The American Civil Liberties Union of North Carolina has cleared the first hurdles of an extensive process to mount a constitutional attack on North Carolina’s Amendment One, the state’s ban on gay marriage.
As the ACLU embarks on a $10-million campaign to achieve same-sex marriage nationwide, the organization announced last week it would amend an existing federal lawsuit in N.C. addressing second-parent adoption rights for gay couples.
The revised legal challenge, if approved, could result in the striking down of Amendment One — a ballot initiative that N.C. voters passed by a margin of 61 percent to 39 percent last year.
“We’re challenging North Carolina’s ban across the board,” said Chris Brook, the ACLU’s state legal director.
Three weeks after the U.S. Supreme Court invalidated part of the federal Defense of Marriage Act, attorneys representing gay couples, like Brook and his partner, have scrambled to decipher potential legal implications of Justice Anthony Kennedy’s majority opinion.
Gene Nichol, a UNC law professor, said in an email the court’s ruling has left voter-approved gay marriage bans, like North Carolina’s, on shaky ground.
“The DOMA case held that restrictions on the intimate and private decisions of lesbians and gay men — including marriage — can’t be based on the mere desire of the majority to express disapproval or disdain,” he said.
Holning Lau, president of the ACLU of North Carolina and a UNC law professor, said Kennedy’s emphasis on the potential harms and “humiliation” caused to children by discrimination against their gay parents will bolster the ACLU’s argument.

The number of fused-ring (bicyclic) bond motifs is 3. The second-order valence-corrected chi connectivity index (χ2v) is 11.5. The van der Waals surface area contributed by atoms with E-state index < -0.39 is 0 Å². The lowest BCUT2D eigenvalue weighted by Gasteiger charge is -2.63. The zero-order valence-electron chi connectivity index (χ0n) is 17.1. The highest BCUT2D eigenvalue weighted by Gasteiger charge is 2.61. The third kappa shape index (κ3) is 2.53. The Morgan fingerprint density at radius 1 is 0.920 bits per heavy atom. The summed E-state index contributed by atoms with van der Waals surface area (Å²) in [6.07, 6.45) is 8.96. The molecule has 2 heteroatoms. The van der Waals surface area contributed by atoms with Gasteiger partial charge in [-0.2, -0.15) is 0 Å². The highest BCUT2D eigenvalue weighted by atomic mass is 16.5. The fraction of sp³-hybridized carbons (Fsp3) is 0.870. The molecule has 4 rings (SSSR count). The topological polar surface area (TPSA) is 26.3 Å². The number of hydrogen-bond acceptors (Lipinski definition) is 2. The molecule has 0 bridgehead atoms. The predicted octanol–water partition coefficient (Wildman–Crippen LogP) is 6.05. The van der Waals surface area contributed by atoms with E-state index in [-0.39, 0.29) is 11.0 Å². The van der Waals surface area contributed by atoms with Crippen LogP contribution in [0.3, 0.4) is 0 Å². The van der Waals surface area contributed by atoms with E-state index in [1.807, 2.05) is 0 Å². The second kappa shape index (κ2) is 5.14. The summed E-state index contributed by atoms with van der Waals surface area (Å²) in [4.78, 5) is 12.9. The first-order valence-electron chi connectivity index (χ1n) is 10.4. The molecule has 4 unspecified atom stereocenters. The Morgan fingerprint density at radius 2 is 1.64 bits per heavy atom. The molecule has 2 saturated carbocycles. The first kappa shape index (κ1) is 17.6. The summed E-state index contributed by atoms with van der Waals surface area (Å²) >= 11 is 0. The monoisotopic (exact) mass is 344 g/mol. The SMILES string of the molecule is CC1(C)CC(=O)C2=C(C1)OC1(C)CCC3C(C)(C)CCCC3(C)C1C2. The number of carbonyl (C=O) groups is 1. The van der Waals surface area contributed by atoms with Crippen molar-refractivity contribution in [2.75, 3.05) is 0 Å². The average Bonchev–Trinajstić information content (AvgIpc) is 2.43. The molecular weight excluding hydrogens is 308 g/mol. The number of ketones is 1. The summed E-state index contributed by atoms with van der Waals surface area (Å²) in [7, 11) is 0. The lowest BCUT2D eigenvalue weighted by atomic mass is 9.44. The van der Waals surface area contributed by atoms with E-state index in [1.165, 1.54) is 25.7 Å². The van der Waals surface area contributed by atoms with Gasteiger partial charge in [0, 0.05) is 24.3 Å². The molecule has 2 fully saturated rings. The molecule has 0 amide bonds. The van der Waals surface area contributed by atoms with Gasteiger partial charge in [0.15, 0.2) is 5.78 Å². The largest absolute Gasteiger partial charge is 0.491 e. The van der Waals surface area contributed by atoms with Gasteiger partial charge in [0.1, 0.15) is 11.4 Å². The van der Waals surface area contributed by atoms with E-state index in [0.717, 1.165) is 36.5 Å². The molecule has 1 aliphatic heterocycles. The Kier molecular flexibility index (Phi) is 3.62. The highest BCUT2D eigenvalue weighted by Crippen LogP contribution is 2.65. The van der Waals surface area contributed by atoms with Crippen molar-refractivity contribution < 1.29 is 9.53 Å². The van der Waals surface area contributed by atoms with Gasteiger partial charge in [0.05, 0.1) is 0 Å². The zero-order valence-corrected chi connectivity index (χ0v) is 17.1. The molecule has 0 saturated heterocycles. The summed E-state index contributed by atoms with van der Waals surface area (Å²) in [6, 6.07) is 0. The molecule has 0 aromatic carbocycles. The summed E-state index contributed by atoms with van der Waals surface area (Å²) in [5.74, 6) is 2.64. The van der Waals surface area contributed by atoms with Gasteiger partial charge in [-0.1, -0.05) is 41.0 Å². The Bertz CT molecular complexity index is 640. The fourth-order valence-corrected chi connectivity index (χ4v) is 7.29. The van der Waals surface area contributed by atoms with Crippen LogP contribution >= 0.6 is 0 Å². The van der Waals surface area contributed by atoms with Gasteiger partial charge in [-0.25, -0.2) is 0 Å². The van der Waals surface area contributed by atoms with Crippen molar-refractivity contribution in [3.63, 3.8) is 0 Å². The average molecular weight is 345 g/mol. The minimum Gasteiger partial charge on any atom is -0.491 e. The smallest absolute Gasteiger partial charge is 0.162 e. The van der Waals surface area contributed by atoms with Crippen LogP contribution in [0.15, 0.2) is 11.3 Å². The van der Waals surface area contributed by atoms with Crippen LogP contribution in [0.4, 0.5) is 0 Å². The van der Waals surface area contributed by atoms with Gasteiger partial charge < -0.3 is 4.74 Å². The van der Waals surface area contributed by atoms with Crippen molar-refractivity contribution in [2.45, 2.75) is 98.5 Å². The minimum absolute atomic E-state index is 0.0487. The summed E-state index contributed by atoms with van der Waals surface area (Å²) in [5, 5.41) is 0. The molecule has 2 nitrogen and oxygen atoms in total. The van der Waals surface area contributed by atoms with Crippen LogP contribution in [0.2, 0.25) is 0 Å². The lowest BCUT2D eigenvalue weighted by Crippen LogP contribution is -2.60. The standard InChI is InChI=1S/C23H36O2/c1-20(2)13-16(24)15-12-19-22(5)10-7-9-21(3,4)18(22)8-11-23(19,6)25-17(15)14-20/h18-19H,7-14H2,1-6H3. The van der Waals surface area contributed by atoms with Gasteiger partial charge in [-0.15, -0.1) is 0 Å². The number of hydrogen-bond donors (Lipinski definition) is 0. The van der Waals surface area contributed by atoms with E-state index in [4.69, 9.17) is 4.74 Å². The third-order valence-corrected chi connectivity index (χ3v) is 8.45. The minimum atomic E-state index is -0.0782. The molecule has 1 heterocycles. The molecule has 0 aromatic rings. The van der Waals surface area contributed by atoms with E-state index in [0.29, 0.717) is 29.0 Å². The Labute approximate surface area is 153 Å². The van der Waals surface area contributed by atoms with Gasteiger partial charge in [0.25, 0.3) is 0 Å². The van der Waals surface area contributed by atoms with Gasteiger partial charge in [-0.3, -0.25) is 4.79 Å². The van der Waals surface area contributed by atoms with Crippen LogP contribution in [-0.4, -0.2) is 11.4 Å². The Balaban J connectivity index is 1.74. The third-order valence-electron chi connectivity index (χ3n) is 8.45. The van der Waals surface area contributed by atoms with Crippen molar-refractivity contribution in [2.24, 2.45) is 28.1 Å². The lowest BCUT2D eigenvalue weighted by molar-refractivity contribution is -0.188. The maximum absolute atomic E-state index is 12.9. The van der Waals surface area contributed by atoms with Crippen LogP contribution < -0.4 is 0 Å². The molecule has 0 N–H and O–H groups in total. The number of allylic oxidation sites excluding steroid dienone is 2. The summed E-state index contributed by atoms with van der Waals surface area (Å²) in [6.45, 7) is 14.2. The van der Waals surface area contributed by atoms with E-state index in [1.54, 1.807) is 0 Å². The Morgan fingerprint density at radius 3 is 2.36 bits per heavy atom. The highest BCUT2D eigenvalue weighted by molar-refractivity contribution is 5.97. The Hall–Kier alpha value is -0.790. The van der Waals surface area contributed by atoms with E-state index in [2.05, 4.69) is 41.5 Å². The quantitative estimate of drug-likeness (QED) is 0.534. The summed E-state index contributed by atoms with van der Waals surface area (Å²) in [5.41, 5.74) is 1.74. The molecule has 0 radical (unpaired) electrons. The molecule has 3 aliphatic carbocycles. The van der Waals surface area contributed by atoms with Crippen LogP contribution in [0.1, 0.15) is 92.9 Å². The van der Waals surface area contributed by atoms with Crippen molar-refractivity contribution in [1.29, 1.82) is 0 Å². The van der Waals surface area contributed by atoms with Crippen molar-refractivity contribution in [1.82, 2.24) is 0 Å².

“What we’ve seen in other states is, when they’ve tried to go to court to defend a same-sex marriage ban, they often argue that legalizing same-sex marriage is bad for children,” Lau said.
“But Justice Kennedy’s discussion about children is applicable — and very clearly so — to the six families in this case.”
The ACLU’s original case involved six gay couples in North Carolina, who sued the U.S. government in 2012 because both partners could not register jointly as legal guardians for their children without a legal marriage.
N.C. Attorney General Roy Cooper announced last week he would not oppose amending the lawsuit to include Amendment One claims. He would defend both the constitutional gay marriage ban and the current state law in court if the challenge came to fruition.
Terri Phoenix, executive director of UNC’s LGBTQ Center, said a successful ACLU lawsuit could lead to professional and personal gains for many N.C. families, like Phoenix’s.
Because Phoenix’s wife is the biological mother of their child, she is the only legal parent on paper, Phoenix said.
“Because N.C. does not recognize our relationship, my child is just a kid that lives in my house, and I have no parental rights whatsoever to that child,” Phoenix said.
ACLU lawyers are now waiting for a U.S. Middle District Court in Greensboro to approve their additional challenge to Amendment One.
Brook said speculating on possible decisions and a timeframe for the case is impossible.
But he said the litigation gives the ACLU a means of continuing the marriage equality conversation in North Carolina, a state where residents’ views of gay marriage remains mixed.
“We believe we have a very, very strong case,” he said.
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